Ministers agree to national e-waste regulation

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Ministers agree to national e-waste regulation

Federal and state environment ministers have agreed to a national waste strategy that should result in laws requiring PC equipment makers to recycle their products.

Australian Information Industry Association chief executive officer Ian Birks said he was heartened by the landmark decisions made today during the 18th sitting of the Environment Protection and Heritage Council in Hobart.

"Industry doesn't look forward to regulation very often but in this case it is great news," Birks said.

"State and federal governments recognised the need for a national, regulated computer e-waste system, something [the AIIA] lobbied for over five years.

"The ministers have made a strong commitment to this direction."

Ministers are yet to agree on regulations.

Birks said he would prefer a scheme that saw "suppliers made responsible for dealing with the waste that results from their products' entire lifecycle".

He said PC makers importing equipment would need to take it back from the consumer at the end of its life to recycle it. "Manufacturers and importers would have to build [a consideration of e-waste management] into their delivery mechanisms and go-to-market model."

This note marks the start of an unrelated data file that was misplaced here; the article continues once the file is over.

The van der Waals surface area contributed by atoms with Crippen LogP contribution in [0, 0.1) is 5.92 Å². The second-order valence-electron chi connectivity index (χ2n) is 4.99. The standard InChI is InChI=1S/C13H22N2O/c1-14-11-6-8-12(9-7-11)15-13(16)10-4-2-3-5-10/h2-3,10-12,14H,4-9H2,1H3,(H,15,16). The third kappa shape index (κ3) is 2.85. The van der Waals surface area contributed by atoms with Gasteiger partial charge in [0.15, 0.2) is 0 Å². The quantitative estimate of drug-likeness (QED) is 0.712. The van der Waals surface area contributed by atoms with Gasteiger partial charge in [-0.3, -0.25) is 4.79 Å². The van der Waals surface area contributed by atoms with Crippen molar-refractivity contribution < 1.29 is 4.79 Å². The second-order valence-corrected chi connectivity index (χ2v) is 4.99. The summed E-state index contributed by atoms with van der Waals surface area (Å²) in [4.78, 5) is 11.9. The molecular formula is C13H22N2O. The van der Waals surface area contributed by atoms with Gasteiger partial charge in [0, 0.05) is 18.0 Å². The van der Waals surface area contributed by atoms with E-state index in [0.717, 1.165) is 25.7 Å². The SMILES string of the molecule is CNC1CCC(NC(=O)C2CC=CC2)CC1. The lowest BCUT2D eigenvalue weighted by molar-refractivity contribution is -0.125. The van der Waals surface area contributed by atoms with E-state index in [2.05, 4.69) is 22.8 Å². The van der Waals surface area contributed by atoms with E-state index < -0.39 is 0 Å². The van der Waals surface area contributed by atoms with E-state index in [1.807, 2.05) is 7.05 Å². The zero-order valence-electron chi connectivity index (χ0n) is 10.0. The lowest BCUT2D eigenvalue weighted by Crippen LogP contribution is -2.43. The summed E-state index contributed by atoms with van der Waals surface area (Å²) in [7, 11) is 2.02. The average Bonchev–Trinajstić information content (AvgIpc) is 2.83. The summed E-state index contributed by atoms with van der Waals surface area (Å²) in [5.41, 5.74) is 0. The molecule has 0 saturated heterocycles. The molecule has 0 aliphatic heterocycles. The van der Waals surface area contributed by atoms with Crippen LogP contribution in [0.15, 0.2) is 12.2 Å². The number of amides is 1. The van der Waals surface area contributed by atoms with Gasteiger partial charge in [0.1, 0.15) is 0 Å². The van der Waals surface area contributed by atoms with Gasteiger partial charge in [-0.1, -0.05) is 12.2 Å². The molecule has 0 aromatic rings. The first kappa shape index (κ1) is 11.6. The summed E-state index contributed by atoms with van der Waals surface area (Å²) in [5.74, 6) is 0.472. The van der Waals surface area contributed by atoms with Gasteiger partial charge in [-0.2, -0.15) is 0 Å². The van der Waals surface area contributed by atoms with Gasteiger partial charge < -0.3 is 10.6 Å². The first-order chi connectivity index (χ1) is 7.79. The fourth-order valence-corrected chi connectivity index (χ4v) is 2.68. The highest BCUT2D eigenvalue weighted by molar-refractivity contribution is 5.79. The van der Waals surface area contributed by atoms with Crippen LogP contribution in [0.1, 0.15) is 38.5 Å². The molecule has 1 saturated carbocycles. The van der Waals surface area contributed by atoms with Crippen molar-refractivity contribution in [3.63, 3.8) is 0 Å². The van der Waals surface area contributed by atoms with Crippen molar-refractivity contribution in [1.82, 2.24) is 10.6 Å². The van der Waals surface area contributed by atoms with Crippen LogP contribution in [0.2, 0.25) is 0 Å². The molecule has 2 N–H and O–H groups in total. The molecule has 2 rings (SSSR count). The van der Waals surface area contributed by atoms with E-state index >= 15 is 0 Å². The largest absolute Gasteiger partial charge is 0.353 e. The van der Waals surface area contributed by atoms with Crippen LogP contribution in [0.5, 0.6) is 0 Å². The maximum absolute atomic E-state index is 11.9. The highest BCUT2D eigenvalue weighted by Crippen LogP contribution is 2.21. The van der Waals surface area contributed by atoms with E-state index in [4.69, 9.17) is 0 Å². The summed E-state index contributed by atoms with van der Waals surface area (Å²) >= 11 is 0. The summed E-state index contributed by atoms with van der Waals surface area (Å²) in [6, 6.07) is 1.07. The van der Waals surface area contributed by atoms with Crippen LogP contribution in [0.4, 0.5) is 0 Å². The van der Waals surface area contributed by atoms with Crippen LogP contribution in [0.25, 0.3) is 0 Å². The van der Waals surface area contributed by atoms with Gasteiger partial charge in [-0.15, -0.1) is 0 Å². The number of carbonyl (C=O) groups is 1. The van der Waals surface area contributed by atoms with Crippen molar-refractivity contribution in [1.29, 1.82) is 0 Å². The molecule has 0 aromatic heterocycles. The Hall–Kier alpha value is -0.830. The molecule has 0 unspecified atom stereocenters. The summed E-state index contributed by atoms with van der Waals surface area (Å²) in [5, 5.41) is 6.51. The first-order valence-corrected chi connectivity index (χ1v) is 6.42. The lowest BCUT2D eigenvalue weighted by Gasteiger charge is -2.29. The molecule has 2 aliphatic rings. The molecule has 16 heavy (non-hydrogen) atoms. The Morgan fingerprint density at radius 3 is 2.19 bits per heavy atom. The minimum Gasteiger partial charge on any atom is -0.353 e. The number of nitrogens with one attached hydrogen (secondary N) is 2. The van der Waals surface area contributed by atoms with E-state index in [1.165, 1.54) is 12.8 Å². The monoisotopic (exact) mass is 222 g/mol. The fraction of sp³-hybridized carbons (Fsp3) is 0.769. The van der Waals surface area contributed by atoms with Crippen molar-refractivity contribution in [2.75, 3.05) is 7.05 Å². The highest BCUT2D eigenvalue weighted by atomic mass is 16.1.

Using such a "catch-all" scheme, there would barely be any need for policing, Birks said.

The AIIA is involved in the Victorian Byteback Scheme, through which manufacturers such as Apple, Brother, Canon, Dell, Epson, Fujitsu, Fuji-Xerox, HP, IBM, Lenovo and Lexmark pay to recycle their machines.

Consumers can take unwanted computer goods to collection points at rubbish tips and retailers such as OfficeWorks, where the maker is identified prior to recycling. The Victorian Government meets the costs of makers that don't participate.

Birks said that was the problem: "You get free riders that don't participate - they are almost rewarded for it."

The TV industry's approach - a levy on the sale of sets - was not the association's preference.

"A levy doesn't encourage environmentally sensitive design," Birks said. "We would prefer to see companies have a competitive encouragement to introduce cost-effective ways of recycling their products."

He said new laws will "promote the capabilities of environmentally-friendly manufacturers, who will in turn bring in more products with better environmental designs".

"It shifts the pendulum toward a higher degree of interest in the environment," he said.

The Federal Department of the Environment, Water, Heritage and the Arts will publish a regulation impact statement for public comment in July.

The Environment Protection and Heritage Council reconvenes in November to formalise its response. 

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